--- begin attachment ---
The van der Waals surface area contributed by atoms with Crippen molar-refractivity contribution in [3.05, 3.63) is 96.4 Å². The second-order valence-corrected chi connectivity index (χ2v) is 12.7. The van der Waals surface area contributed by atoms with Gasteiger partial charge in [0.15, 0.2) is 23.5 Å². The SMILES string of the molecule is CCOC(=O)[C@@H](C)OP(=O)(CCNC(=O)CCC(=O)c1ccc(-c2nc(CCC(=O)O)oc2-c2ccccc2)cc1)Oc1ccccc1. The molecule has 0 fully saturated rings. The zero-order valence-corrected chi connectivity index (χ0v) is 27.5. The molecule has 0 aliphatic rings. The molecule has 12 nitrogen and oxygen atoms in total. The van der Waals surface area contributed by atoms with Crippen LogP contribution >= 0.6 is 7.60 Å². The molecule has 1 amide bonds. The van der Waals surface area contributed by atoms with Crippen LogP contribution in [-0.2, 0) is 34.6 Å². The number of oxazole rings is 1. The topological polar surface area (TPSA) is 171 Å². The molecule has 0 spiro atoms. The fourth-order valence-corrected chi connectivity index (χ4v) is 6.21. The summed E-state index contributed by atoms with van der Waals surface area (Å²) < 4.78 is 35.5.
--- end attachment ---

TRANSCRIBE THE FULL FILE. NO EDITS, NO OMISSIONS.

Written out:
The van der Waals surface area contributed by atoms with Crippen molar-refractivity contribution in [3.05, 3.63) is 96.4 Å². The second-order valence-corrected chi connectivity index (χ2v) is 12.7. The van der Waals surface area contributed by atoms with Gasteiger partial charge in [0.15, 0.2) is 23.5 Å². The SMILES string of the molecule is CCOC(=O)[C@@H](C)OP(=O)(CCNC(=O)CCC(=O)c1ccc(-c2nc(CCC(=O)O)oc2-c2ccccc2)cc1)Oc1ccccc1. The molecule has 0 fully saturated rings. The zero-order valence-corrected chi connectivity index (χ0v) is 27.5. The molecule has 0 aliphatic rings. The molecule has 12 nitrogen and oxygen atoms in total. The van der Waals surface area contributed by atoms with Crippen LogP contribution >= 0.6 is 7.60 Å². The molecule has 1 amide bonds. The van der Waals surface area contributed by atoms with Crippen LogP contribution in [-0.2, 0) is 34.6 Å². The number of oxazole rings is 1. The topological polar surface area (TPSA) is 171 Å². The molecule has 0 spiro atoms. The fourth-order valence-corrected chi connectivity index (χ4v) is 6.21. The summed E-state index contributed by atoms with van der Waals surface area (Å²) < 4.78 is 35.5.